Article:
Expectations in Escaping the Silence
Having done hundreds of escape rooms, we’ve grown to get excited about novel escape room experiences. For example, we enjoyed doing a room in complete darkness, liberating ourselves from an escape boat (yes – a real boat on the water), and even breaking out of a coffin (yes – a real coffin!). We were extremely excited about what we believed was going to be a room in complete silence.
When we first heard about the room, the story we created in our heads was that, as we tried to escape a space ship, we had to be completely silent, so as not to alert the aliens, who would attack if they heard us. We booked the room a month in advance of our weekend trip to the area. On the drive to the location, we discussed the best ways to tackle the room since one of us could be ’quiet challenged’ in the best of times (to be overly polite). Once we arrived, the game master led us to the space tube that would lead us onto the spaceship. As we waited in the tube, our anticipation building to a peak, for the door to open, we silently headed into the ship when the countdown timer began.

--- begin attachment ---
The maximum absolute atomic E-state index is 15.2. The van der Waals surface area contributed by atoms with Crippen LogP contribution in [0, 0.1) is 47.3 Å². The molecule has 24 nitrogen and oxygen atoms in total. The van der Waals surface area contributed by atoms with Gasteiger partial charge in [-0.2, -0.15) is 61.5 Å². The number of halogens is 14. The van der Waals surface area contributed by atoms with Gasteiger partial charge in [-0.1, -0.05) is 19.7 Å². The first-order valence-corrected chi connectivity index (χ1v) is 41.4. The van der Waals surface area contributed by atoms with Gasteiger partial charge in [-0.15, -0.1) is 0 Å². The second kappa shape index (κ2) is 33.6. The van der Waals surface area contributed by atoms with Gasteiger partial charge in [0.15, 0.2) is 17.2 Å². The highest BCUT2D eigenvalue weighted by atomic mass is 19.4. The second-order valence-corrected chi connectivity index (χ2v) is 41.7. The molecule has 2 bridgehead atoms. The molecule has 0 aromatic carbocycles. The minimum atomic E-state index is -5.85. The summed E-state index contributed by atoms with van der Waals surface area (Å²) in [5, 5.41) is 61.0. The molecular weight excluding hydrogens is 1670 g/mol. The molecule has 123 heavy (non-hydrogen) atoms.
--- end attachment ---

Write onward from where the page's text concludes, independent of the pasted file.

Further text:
Very quickly, we realized that the “silent” part of the room only lasted until we solved the first clue, and the only consequence of making too much noise was the main lights shutting off, leaving us with the glow of the monitor to work on that first puzzle. We had built up the room so much in our heads that we were disappointed in the experience. Here’s the thing though – it was a really good room! The set-like quality of the spaceship and the logical flow of the puzzles was superb. If we hadn’t created such a story about the room before we entered it, we would have thoroughly enjoyed ourselves.
How often do we do this in life? We set up expectations about a person, a job, a vacation, or some other aspect in our life, and then we miss out on the experience because it didn’t fit in with our expectations. Of course, we should have some expectations that should be met (such as we will not accept violence in any relationship); however, we are often over-inflating our expectations and when others or experiences don’t measure up to them, we allow ourselves to be disappointed and not see the person, or experience, for what it is bringing us. Where are you doing this in your life right now?